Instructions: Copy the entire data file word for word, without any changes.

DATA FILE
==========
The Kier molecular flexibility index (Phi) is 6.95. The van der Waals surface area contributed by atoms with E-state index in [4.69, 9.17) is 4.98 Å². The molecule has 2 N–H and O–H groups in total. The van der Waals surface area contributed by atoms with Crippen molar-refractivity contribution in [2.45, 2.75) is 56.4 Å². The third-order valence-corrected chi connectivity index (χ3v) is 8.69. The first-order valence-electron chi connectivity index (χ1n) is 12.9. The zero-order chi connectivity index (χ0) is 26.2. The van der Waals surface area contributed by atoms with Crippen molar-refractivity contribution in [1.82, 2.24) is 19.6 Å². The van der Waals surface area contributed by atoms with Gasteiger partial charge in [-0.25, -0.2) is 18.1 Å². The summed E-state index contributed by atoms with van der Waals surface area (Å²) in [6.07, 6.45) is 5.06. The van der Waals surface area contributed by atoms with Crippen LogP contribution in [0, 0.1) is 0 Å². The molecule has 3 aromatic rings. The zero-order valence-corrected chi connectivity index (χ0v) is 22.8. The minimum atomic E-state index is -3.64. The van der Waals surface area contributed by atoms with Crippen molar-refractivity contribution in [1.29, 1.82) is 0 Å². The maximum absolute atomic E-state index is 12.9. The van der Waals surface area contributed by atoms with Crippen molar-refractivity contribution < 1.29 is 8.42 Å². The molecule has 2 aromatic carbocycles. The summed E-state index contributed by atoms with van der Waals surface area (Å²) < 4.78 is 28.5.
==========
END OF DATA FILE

The Kier molecular flexibility index (Phi) is 6.95. The van der Waals surface area contributed by atoms with E-state index in [4.69, 9.17) is 4.98 Å². The molecule has 2 N–H and O–H groups in total. The van der Waals surface area contributed by atoms with Crippen molar-refractivity contribution in [2.45, 2.75) is 56.4 Å². The third-order valence-corrected chi connectivity index (χ3v) is 8.69. The first-order valence-electron chi connectivity index (χ1n) is 12.9. The zero-order chi connectivity index (χ0) is 26.2. The van der Waals surface area contributed by atoms with Crippen molar-refractivity contribution in [1.82, 2.24) is 19.6 Å². The van der Waals surface area contributed by atoms with Gasteiger partial charge in [-0.25, -0.2) is 18.1 Å². The summed E-state index contributed by atoms with van der Waals surface area (Å²) in [6.07, 6.45) is 5.06. The van der Waals surface area contributed by atoms with Crippen LogP contribution in [0, 0.1) is 0 Å². The molecule has 3 aromatic rings. The zero-order valence-corrected chi connectivity index (χ0v) is 22.8. The minimum atomic E-state index is -3.64. The van der Waals surface area contributed by atoms with Crippen molar-refractivity contribution in [1.29, 1.82) is 0 Å². The maximum absolute atomic E-state index is 12.9. The van der Waals surface area contributed by atoms with Crippen molar-refractivity contribution < 1.29 is 8.42 Å². The molecule has 2 aromatic carbocycles. The summed E-state index contributed by atoms with van der Waals surface area (Å²) < 4.78 is 28.5.